8 But my brethren, that had gone up with me, discouraged the heart of the people: and I nevertheless followed the Lord my God. 9 And Moses swore in that day, saying: The land which thy foot hath trodden upon shall be thy possession, and thy children's for ever, because thou hast followed the Lord my God. 10 The Lord therefore hath granted me life, as he promised until this present day. It is forty and five years since the Lord spoke this word to Moses, when Israel journeyed through the wilderness: this day I am eighty-five years old, 11 As strong as I was at that time when I was sent to view the land: the strength of that time continueth in me until this day, as well to fight as to march.

Ver. 11.  March.  Heb. "to enter and to go out."  Sept. add, "to war."


12 Give me therefore this mountain, which the Lord promised, in thy hearing also, wherein are the Enacims, and cities great and strong: if so be the Lord will be with me, and I shall be able to destroy them, as he promised me.

Ver. 12.  Me.  He trusts not in his own strength, but in the assistance of God, which he modestly acknowledges is not due to him.  C.


--- God's promises are indeed sure on his part; but being conditional, and the will of man being free, he adds perhaps.  W.

13 And Josue blessed him, and gave him Hebron in possession.

Ver. 13.  Blessed him, wishing him all success.


--- Gave him.  Some think that Josue himself attacked the giants of that country with all the forces, as it is mentioned by anticipation.  C. x. 28.  But there seems to be no need of this, as Caleb might attack them a second time with his own family and the assistance of the tribe of Juda, after they had seized those places again, while Josue was in the north.  Hebron was granted to him without drawing lots.  When he was besieging Cariath Sepher, he promised his daughter to the person who should first enter; and Othoniel, his brother, or nephew, obtained her in marriage.  C. xv. 17.  Judg. i. 10.  It seems, therefore, that this family carried on this war, as the Fabii did at Rome, without the interference of the commonwealth, though Grotius asserts the contrary.  C.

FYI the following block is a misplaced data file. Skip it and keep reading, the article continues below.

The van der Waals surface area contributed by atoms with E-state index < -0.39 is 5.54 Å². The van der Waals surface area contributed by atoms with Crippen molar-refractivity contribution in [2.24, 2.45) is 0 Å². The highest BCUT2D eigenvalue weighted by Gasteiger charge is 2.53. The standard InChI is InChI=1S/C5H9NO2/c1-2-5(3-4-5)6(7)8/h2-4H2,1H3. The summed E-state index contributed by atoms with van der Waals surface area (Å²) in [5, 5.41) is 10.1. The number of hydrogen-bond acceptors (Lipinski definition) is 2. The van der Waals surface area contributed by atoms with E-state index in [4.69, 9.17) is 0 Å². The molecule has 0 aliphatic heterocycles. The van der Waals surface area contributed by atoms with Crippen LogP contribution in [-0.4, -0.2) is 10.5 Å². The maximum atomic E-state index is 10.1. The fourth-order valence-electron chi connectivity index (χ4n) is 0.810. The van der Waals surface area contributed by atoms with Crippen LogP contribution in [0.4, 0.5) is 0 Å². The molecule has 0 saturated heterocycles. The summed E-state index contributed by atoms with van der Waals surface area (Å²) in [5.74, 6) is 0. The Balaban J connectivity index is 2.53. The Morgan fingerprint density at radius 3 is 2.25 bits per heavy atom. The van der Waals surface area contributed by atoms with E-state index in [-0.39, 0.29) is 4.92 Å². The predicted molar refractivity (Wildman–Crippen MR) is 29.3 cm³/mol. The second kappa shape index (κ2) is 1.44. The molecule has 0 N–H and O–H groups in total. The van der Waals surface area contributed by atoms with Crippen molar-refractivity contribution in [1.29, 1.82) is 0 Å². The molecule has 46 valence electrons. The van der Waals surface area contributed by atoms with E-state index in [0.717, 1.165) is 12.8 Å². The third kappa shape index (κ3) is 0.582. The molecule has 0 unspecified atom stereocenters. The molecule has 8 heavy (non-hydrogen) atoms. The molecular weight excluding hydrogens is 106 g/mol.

14 And from that time Hebron belonged to Caleb the son of Jephone the Cenezite, until this present day: because he followed the Lord the God of Israel.

Ver. 14.  Hebron belonged, &c.  All the country thereabouts, depending on Hebron, was given to Caleb; but the city itself, with the suburbs, was one of those that were given to the priests to dwell in.  Ch.


--- Caleb might also dwell, (C.) and be lord of the city, (Salien) though the profits (H.) or the town belonged to the priests.  C. xxi. 11.  W.


15 The name of Hebron before was called Cariath-Arbe: Adam the greatest among the Enacims was laid there: and the land rested from wars.

Ver. 15.  Cariath Arbe, "the city of Arbe," and ancient giant; or "of four," which the Jews explain of four great patriarchs, who were buried there. 


--- Adam, &c.  S. Jerom seems to favour the opinion that Adam was one of these, whose tomb ennobled Hebron, though many of the Fathers think he was buried on Mount Calvary.  Others think that his body, or skull at least, was translated thither.  But we cannot depend on any of these traditions.  Most commentators explain the Heb. "The ancient name of Hebron with Cariath Arbe; (C.) he was a man great among the Enacim."  H.


--- Adam is often put for a man in general, 2 K. vii. 19.  Ose. xi. 4.  C.  Amama.


--- Sept. "the city of Arbo.  This was the metropolis of the Enacim."  H.


--- Wars, for a time, particularly from such wars as engaged the attention of all Israel.  The different tribes had to encounter and drive out the Chanaanites who might be left in their respective districts.  C.